Coloured Capsicums can control diabetes, obesity: Study
Yellow and red capsicums were more effective than green capsicum due to the presence of oligomerised anthocyanins. They were better inhibitors than pro-anthocyanins found in green capsicum.
A new study revealed that different coloured capsicums can control diabetes and obesity (Diabesity). The findings of the study were published in the Natural Products Research journal on 13 April 2015.
The research was carried out by a team of scientists led by Dr Ashok Kumar Tiwari of the CSIR- Indian Institute of Chemical Technology (IICT). They analysed green, yellow and red bell peppers for their anti-hyperglycaemic and anti-hyperlipidemic effect and found encouraging results.
Particularly, they studied the impact of the bell peppers, popularly known as capsicum, on nutrition digestive enzymes carbohydrate cleaving enzyme alpha-glucosidase and lipid-slicing enzyme pancreatic lipase.
Normally, carbohydrates are broken down into disaccharides and ultimately into glucose by the activity of alpha-glucosidase enzyme present in the intestinal wall while pancreatic lipase converts lipid into fatty acids.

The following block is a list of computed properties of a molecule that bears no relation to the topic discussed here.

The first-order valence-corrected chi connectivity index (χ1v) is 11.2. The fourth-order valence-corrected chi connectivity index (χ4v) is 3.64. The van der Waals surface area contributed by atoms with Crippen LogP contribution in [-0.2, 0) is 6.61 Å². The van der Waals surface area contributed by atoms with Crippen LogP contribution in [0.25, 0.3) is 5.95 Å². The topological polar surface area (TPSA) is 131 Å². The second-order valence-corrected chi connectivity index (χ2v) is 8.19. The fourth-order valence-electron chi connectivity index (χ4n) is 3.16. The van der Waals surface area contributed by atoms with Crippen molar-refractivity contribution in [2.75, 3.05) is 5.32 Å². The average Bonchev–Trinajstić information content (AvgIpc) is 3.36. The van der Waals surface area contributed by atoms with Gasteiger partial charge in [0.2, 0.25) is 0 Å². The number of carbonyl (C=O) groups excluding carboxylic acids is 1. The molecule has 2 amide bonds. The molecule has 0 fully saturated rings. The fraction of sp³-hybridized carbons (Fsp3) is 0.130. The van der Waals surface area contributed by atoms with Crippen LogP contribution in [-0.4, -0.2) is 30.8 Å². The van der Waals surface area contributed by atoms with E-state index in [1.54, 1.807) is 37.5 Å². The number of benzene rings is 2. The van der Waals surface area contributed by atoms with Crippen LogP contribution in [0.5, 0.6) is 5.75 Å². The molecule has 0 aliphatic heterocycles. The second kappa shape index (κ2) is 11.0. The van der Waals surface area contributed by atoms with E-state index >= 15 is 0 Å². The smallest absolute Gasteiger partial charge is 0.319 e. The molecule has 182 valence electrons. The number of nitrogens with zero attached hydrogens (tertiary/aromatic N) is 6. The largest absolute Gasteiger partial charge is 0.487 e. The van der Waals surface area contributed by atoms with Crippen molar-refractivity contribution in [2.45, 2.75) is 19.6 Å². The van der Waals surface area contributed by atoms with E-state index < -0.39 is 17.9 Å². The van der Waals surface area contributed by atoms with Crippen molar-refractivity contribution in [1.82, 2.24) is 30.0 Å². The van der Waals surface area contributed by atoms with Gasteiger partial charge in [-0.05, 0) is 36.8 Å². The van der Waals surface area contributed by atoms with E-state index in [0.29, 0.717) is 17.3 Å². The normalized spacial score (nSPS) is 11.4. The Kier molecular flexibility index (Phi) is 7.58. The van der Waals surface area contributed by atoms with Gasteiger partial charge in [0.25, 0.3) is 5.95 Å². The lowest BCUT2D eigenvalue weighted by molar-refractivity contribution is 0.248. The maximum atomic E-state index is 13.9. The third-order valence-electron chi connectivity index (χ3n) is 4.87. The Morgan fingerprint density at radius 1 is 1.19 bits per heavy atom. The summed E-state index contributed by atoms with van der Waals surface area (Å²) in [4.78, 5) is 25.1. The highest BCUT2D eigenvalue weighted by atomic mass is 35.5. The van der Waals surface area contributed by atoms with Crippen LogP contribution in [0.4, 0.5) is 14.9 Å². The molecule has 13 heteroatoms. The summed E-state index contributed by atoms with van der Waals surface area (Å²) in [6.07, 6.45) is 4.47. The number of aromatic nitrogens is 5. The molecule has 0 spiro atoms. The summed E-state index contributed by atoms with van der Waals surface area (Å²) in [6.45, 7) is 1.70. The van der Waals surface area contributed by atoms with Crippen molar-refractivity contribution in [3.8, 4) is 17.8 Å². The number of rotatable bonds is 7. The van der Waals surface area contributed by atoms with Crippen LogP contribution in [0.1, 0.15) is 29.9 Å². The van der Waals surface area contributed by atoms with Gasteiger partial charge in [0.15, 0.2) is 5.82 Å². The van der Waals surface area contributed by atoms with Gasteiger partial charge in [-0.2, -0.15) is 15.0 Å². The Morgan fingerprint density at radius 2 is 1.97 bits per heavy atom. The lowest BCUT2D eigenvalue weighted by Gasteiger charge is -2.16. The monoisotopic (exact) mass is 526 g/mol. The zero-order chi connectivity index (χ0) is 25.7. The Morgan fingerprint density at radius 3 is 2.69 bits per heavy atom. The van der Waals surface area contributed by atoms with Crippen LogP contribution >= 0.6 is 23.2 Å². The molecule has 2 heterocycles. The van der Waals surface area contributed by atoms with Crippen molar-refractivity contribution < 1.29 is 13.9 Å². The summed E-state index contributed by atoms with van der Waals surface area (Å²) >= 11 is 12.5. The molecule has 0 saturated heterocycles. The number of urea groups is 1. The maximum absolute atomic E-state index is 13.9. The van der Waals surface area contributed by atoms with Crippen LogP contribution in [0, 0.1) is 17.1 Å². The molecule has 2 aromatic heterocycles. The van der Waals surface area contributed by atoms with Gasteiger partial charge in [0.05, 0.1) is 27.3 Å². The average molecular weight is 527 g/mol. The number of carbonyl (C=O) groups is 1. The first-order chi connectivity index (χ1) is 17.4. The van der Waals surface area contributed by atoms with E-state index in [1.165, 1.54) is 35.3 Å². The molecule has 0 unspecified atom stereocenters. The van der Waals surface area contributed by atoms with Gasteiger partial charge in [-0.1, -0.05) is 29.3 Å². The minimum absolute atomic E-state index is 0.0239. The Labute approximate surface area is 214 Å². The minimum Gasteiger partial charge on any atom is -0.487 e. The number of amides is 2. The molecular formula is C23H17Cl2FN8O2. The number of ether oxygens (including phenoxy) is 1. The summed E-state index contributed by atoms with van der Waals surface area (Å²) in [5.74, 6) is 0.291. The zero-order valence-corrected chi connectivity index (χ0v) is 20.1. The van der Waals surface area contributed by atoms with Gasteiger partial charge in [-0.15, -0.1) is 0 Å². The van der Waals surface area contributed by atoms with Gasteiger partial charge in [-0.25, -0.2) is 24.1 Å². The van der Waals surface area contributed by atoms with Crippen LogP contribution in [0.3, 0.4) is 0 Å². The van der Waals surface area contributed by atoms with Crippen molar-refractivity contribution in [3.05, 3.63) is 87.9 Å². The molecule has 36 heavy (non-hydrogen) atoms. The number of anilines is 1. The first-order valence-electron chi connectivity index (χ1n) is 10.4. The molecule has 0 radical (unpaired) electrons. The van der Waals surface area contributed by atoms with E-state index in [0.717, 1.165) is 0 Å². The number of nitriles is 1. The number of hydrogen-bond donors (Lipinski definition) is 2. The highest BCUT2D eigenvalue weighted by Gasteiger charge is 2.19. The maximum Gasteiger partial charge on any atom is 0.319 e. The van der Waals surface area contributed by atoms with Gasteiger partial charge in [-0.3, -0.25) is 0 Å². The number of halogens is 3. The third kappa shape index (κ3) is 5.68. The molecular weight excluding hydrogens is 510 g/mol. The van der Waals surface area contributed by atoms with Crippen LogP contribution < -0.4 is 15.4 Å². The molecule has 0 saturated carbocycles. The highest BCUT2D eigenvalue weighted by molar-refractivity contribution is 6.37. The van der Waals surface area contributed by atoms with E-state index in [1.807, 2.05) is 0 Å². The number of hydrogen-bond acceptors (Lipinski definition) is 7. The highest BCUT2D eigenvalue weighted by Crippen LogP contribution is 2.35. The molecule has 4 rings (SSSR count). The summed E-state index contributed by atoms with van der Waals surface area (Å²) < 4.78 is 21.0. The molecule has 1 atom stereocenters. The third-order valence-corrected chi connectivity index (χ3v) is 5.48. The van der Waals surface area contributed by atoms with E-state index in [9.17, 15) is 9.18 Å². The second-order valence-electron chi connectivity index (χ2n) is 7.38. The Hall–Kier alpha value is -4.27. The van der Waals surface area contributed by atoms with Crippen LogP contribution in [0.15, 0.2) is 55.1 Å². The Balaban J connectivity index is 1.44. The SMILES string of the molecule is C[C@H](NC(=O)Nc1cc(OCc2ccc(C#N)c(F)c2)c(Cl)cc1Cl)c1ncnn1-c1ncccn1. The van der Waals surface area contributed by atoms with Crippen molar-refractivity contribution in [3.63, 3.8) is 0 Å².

Interestingly, the scientists found that yellow and red bell peppers slowed down digestion of carbohydrates and lipids. It was found that yellow capsicum significantly inhibited the activity of alpha- glucosidase and lipase enzyme as compared to green capsicum.
Once the digestion of carbohydrates and lipids gets slow down, the concentration of glucose and lipids in the blood would be less and as a result the chances of developing hyperglycaemia and hyperlipidemia would be reduced.
Findings of the Study
Yellow capsicum would naturally be a better option than green capsicum. Yellow and red capsicums were more effective than green capsicum due to the presence of oligomerised anthocyanins. They were better inhibitors than pro-anthocyanins found in green capsicum.
Moreover, yellow and red capsicums possess better anti-oxidative activity than green variety. Oxidative stress gives raise to free radicals which damage biomolecules and has been implicated in many diseases, including diabetic complications, cardiovascular diseases and cancer.